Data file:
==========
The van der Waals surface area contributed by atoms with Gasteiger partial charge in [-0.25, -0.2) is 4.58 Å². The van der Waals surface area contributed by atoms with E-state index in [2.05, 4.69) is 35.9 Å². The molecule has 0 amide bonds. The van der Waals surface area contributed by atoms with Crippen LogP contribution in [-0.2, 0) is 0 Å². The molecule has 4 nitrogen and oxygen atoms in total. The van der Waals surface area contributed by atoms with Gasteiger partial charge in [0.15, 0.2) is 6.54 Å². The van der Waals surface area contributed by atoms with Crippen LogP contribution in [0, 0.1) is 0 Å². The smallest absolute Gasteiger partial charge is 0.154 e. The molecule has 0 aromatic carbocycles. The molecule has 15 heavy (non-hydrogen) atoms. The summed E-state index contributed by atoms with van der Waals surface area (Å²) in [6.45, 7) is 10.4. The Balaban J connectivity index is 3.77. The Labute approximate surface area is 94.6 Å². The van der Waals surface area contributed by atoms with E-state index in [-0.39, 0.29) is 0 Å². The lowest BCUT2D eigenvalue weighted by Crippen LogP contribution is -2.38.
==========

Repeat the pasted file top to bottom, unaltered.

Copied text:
The van der Waals surface area contributed by atoms with Gasteiger partial charge in [-0.25, -0.2) is 4.58 Å². The van der Waals surface area contributed by atoms with E-state index in [2.05, 4.69) is 35.9 Å². The molecule has 0 amide bonds. The van der Waals surface area contributed by atoms with Crippen LogP contribution in [-0.2, 0) is 0 Å². The molecule has 4 nitrogen and oxygen atoms in total. The van der Waals surface area contributed by atoms with Gasteiger partial charge in [0.15, 0.2) is 6.54 Å². The van der Waals surface area contributed by atoms with Crippen LogP contribution in [0, 0.1) is 0 Å². The smallest absolute Gasteiger partial charge is 0.154 e. The molecule has 0 aromatic carbocycles. The molecule has 15 heavy (non-hydrogen) atoms. The summed E-state index contributed by atoms with van der Waals surface area (Å²) in [6.45, 7) is 10.4. The Balaban J connectivity index is 3.77. The Labute approximate surface area is 94.6 Å². The van der Waals surface area contributed by atoms with E-state index in [-0.39, 0.29) is 0 Å². The lowest BCUT2D eigenvalue weighted by Crippen LogP contribution is -2.38.